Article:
Companies need freedom to operate
In a freedom-to-operate (FTO) analysis, companies evaluate whether there are property rights that would stand in the way of the development, manufacture and marketing of a product.
Prohibitive intellectual property rights (such as patents, brands or utility models) may affect either the entire product or the components, production methods, technical details or design and brand elements of the product.
A careful freedom-to-operate research analysis for a specific country always takes into account internationally and regionally submitted patent applications, as national IP rights may result from these applications.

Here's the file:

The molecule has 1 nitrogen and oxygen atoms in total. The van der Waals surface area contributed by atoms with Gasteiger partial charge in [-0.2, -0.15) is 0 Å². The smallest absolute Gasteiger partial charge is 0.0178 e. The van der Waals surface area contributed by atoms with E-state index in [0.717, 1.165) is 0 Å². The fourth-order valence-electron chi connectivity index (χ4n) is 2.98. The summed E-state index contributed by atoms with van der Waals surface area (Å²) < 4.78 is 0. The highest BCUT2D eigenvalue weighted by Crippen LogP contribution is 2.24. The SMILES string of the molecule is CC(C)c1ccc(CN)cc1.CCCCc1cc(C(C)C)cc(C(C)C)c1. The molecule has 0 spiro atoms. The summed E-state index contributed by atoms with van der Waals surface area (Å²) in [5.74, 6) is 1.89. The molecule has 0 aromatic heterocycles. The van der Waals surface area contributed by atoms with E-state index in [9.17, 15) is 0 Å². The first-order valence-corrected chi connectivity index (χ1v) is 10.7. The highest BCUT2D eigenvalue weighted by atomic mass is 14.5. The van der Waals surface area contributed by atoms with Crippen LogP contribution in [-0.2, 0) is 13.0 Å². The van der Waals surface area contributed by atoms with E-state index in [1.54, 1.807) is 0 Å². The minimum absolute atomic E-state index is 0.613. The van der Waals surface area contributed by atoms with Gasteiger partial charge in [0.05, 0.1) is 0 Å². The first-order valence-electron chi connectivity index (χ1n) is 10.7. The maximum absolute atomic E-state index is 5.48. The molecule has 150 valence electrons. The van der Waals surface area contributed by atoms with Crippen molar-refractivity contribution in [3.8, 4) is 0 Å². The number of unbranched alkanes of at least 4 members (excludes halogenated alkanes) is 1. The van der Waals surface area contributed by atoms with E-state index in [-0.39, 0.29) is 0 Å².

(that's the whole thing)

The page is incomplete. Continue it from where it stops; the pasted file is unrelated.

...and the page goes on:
And if the freedom to operate is restricted?
If a company identifies a potentially dangerous intellectual property right during a freedom-to-operate analysis, this can have significant implications for strategic management decisions. In some cases, the development of a product may have to be discontinued due to opposing patents.
Often, as the result of FTO research, solutions will be sought during product development that circumvent the competitor’s intellectual property (workarounds).
Another approach is to initiate research on prior art regarding the impeding intellectual property. If prior art puts the validity of the relevant intellectual property into question, the risk can be significantly reduced.